you create today may well be the basis
for enormous companies in the future.
So work harder now. Now is the time.
In a recession/depression, people need
new directions. They need new directions politically, and they need new directions scientifically. Open your mind
to new possibilities. Those possibilities
can take the world in new directions
that can enhance our lives economically, socially, and spiritually. Take a risk
when no one else is trying, and you can
set the path that others will follow for
generations to come.
Big ideas crop up when scientists,
engineers, entrepreneurs, and busi-nesspeople go after big problems. A
great entrepreneur with dedication,
passion, and a grand vision has a good
chance. Venture capital sees it over
and over. Sometimes it is a by-product
of taking a valuable first step. Sometimes the first step toward the grand
vision yields enormous value. For
example, yesterday’s entrepreneurs
sought the self-navigating cars and
made GPS navigation affordable and
accessible. Yesterday’s entrepreneurs
sought holo-decks and put virtual
meetings within reach of the broadband world.
Sometimes it involves an unexpected bonanza. That is because a grand
vision leads smart and dedicated entrepreneurs into new situations requiring novel solutions to challenging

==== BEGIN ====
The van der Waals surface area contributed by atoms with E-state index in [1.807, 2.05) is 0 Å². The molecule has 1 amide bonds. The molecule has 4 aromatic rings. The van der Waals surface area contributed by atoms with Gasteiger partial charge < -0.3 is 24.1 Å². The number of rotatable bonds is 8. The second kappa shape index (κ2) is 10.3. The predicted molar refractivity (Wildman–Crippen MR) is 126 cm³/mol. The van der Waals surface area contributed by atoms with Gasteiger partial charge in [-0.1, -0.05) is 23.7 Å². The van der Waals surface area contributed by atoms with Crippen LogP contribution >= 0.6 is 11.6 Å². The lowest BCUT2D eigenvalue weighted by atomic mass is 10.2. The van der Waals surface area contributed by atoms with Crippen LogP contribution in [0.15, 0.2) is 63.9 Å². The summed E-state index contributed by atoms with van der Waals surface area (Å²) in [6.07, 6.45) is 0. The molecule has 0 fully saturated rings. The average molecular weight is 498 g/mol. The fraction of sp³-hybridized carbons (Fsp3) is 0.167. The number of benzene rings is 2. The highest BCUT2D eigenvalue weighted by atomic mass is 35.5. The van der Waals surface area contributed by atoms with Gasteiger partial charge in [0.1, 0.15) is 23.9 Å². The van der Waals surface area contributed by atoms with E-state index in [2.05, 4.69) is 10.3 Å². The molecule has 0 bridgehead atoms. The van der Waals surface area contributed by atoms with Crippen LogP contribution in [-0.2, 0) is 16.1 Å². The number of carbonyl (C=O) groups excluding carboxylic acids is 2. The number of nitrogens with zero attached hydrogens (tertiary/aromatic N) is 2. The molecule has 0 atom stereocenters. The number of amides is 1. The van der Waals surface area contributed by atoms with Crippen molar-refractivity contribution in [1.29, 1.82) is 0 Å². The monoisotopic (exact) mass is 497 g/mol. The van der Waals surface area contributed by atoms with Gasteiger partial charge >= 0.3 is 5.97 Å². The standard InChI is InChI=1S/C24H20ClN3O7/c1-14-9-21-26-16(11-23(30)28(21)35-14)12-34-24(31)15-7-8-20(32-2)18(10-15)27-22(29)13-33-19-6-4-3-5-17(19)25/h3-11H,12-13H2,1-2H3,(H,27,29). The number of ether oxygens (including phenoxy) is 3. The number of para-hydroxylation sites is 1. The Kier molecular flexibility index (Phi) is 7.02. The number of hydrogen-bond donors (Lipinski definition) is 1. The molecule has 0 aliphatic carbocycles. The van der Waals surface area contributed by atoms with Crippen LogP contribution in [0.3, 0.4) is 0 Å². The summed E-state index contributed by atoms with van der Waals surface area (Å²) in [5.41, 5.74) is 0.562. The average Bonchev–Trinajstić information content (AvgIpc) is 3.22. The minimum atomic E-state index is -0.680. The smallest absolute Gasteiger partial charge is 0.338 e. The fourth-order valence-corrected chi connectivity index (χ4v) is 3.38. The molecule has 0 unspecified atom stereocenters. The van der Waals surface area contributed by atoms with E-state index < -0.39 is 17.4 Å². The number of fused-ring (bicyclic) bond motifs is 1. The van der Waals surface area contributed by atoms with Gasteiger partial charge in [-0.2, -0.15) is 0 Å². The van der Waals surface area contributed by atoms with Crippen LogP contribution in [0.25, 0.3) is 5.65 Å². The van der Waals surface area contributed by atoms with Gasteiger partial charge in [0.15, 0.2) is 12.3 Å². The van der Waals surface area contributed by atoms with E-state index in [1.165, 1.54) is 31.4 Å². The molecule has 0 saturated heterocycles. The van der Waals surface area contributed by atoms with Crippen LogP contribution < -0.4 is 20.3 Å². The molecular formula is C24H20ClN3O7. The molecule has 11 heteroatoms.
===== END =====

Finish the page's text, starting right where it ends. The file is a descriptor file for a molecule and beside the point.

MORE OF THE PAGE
problems. That gives serendipity a
chance to sparkle. What do electricity, penicillin, Velcro, Teflon, and microwave ovens have in common? They
were all unexpected bonanzas. So was
In 1996, I helped create an unexpected bonanza. An entrepreneurial
team (Jack Smith and Sabeer Bhatia)
came into DFJ with a proposal. They
wanted to try something new: free
Web-based email for the nascent and
growing Internet. But it needed a way
to attract new users. I recalled Tupper-ware’s marketing from a case in business school, where one friend invites
another. I suggested they put a line at
the bottom of their email that made it
easy for one friend to invite another.
That was the start of viral marketing.
Now viral marketing is standard practice for marketers everywhere.
Did we know it would work? We
had a hunch, but it was a new situa-
tion and a novel problem. We could
not be sure until a team of dedicated
entrepreneurs gave it a try. Entrepreneurs who pursue a mission can find
it leads to an unexpected bonanza.
Jack Smith and Sabeer Bhatia were on
a mission, which put me in a position
to enhance their vision, which in turn
drove a company to great heights.
Sometimes a third thing happens. Now and again, entrepreneurs
do get what they wish for. There is a
breakout winner that employs tens
of thousands of people with very little
investment dollars. It creates huge
value and huge economies. If you
are a technologist pursuing a vision,
be prepared for innovations on top
of your vision. The best technologies
have taken many paths to get to market success.
In the future I expect to see a lot of
valuable steps, unexpected bonanzas,
and breakout winners. In fact, I am
counting on it. Some recent investments of ours have brought on electric cars (Reva and Tesla), solar thermal generators (BrightSource), social